As they observed social distancing practices, the Port of Port Townsend commissioners hosted their meeting via Zoom video conference. The public could participate through the platform or by emailing public comments.

As they observed social distancing practices, the Port of Port Townsend commissioners hosted their meeting via Zoom video conference. The public could participate through the platform or by emailing public comments.

Port of Port Townsend considers ways to ease strain on tenants

PORT TOWNSEND — The Port of Port Townsend has announced it will extend boat yard discounts and is considering other ways to help its tenants.

The discounted work yard rates that began in October are being extended until the end of April to help customers who are in the yard and may remain there longer than originally planned as a result of Gov. Jay Inslee’s stay home order issued last week.

The standard daily rate of the dry dock is 77 cents per foot per day. The discounted rate is 36 cents per foot per day. To get the discount, other fees must be paid by Tuesday.

“By extending the discounted rates, we hope to help our customers and our tenants who are impacted by the COVID-19 pandemic,” Port Executive Director Eron Berg said in a press release issued Friday.

During its Wednesday meeting, conducted through Zoom, commissioners heard public comment that urged them to ease moorage payments.

“The IRS just pushed back tax filing deadlines to July 15, Washington state is offering concessions to property tax payments, school loan interest has been deferred and the Port Townsend Mainstreet Program is recommending that commercial landlords provide rent leniency, wrote Jeff Kelety in a public comment.

“In the port’s case, late fees could be eliminated over the next three months. Additionally, the port’s boater receivership policy could be relaxed over this period if the tenant were to lose their boat, specifically due to impacts from the virus,” he continued.

“Policies such as this could help in sustaining the vibrant boating environment through this crisis.”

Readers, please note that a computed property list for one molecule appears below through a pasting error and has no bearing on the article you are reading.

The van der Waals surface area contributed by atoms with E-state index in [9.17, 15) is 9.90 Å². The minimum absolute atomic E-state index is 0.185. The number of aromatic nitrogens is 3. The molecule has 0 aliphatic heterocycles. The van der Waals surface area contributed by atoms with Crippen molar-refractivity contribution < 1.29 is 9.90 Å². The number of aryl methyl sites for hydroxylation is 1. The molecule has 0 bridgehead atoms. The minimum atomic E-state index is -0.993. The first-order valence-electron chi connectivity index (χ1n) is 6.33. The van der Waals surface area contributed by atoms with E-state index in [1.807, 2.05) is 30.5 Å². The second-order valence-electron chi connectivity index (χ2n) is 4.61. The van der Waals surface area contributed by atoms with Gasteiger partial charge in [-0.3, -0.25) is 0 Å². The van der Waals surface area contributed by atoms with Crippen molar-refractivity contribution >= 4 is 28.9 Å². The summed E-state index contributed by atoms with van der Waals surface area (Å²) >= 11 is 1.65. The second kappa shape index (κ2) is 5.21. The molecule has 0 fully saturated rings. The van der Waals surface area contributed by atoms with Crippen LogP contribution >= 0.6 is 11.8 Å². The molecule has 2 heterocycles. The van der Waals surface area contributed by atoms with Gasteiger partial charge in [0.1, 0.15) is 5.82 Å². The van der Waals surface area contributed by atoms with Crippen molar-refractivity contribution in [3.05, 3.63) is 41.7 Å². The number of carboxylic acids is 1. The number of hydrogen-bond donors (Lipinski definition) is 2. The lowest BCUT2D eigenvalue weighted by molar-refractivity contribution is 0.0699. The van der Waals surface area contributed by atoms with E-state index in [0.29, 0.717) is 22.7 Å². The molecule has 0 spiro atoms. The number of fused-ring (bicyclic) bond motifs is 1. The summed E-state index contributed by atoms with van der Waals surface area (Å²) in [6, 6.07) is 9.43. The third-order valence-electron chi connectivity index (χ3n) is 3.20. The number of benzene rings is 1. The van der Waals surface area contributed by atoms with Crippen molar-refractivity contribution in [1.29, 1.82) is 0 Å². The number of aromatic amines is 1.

Commissioners are considering deferring rent for tenants who rely on tourism for up to three months. Deferred rent would then be repaid over a 12-month period. This offer might be extended to other tenants depending on how the economic crisis sparked by the COVID-19 pandemic unfolds.

The port has waived late fees and cancellation fees for moorage tenants but commissioners will discuss waiving the fees altogether for a specified amount of time at the April 8 and April 22 port meetings.

The port also has taken steps to restrict its spending.

Berg has instructed port managers to scrutinize their budgets and eliminate or delay any expenditures where they can.

Deferred are a nearly $300,000 dredging project near Quilcene and the purchase of a $250,000 self-propelled boat handler.

Port officials are considering using some $432,000 of the more than $800,000 Industrial Development District (IDD) levy funds to move other projects along.

Among these would be the pilot center at the Jefferson County International Airport, electrical improvements at the Boat Haven Work Yard, electrical pedestal replacement at two docks in at the Boat Haven and the renovation of D-dock.

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Ken Park can be reached at kpark@soundpublishing.com.

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